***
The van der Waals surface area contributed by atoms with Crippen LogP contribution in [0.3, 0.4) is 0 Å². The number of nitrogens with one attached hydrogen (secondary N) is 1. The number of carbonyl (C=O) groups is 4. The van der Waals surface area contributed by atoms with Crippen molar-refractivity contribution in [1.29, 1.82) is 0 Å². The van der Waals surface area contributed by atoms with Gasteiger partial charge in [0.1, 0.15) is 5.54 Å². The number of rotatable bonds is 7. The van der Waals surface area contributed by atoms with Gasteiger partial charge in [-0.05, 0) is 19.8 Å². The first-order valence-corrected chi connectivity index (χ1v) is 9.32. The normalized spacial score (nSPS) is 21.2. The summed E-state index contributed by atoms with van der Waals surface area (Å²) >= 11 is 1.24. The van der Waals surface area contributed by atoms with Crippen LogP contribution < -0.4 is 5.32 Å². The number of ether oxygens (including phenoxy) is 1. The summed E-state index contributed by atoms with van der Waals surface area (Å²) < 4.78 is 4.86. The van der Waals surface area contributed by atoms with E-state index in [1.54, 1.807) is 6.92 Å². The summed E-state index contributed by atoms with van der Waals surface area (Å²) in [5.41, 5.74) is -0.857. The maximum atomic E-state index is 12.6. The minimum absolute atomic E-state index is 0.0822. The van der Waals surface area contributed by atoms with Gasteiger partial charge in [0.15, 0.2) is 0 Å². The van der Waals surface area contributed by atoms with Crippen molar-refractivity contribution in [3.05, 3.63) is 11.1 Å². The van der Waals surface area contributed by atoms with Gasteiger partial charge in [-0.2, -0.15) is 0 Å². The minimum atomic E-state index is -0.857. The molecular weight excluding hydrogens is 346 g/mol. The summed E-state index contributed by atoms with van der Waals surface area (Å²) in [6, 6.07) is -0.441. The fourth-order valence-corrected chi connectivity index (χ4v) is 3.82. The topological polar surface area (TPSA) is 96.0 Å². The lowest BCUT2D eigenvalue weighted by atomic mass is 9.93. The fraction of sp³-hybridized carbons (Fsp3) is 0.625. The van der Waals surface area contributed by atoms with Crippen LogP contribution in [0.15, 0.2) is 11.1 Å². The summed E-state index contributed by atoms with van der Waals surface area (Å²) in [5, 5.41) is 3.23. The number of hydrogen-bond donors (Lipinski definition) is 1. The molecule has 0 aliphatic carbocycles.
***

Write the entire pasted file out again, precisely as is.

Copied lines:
The van der Waals surface area contributed by atoms with Crippen LogP contribution in [0.3, 0.4) is 0 Å². The number of nitrogens with one attached hydrogen (secondary N) is 1. The number of carbonyl (C=O) groups is 4. The van der Waals surface area contributed by atoms with Crippen molar-refractivity contribution in [1.29, 1.82) is 0 Å². The van der Waals surface area contributed by atoms with Gasteiger partial charge in [0.1, 0.15) is 5.54 Å². The number of rotatable bonds is 7. The van der Waals surface area contributed by atoms with Gasteiger partial charge in [-0.05, 0) is 19.8 Å². The first-order valence-corrected chi connectivity index (χ1v) is 9.32. The normalized spacial score (nSPS) is 21.2. The summed E-state index contributed by atoms with van der Waals surface area (Å²) >= 11 is 1.24. The van der Waals surface area contributed by atoms with Crippen LogP contribution < -0.4 is 5.32 Å². The number of ether oxygens (including phenoxy) is 1. The summed E-state index contributed by atoms with van der Waals surface area (Å²) < 4.78 is 4.86. The van der Waals surface area contributed by atoms with E-state index in [1.54, 1.807) is 6.92 Å². The summed E-state index contributed by atoms with van der Waals surface area (Å²) in [5.41, 5.74) is -0.857. The maximum atomic E-state index is 12.6. The minimum absolute atomic E-state index is 0.0822. The van der Waals surface area contributed by atoms with Gasteiger partial charge in [0.15, 0.2) is 0 Å². The van der Waals surface area contributed by atoms with Crippen molar-refractivity contribution in [3.05, 3.63) is 11.1 Å². The van der Waals surface area contributed by atoms with Gasteiger partial charge in [-0.2, -0.15) is 0 Å². The minimum atomic E-state index is -0.857. The molecular weight excluding hydrogens is 346 g/mol. The summed E-state index contributed by atoms with van der Waals surface area (Å²) in [6, 6.07) is -0.441. The fourth-order valence-corrected chi connectivity index (χ4v) is 3.82. The topological polar surface area (TPSA) is 96.0 Å². The lowest BCUT2D eigenvalue weighted by atomic mass is 9.93. The fraction of sp³-hybridized carbons (Fsp3) is 0.625. The van der Waals surface area contributed by atoms with Crippen LogP contribution in [0.15, 0.2) is 11.1 Å². The summed E-state index contributed by atoms with van der Waals surface area (Å²) in [5, 5.41) is 3.23. The number of hydrogen-bond donors (Lipinski definition) is 1. The molecule has 0 aliphatic carbocycles.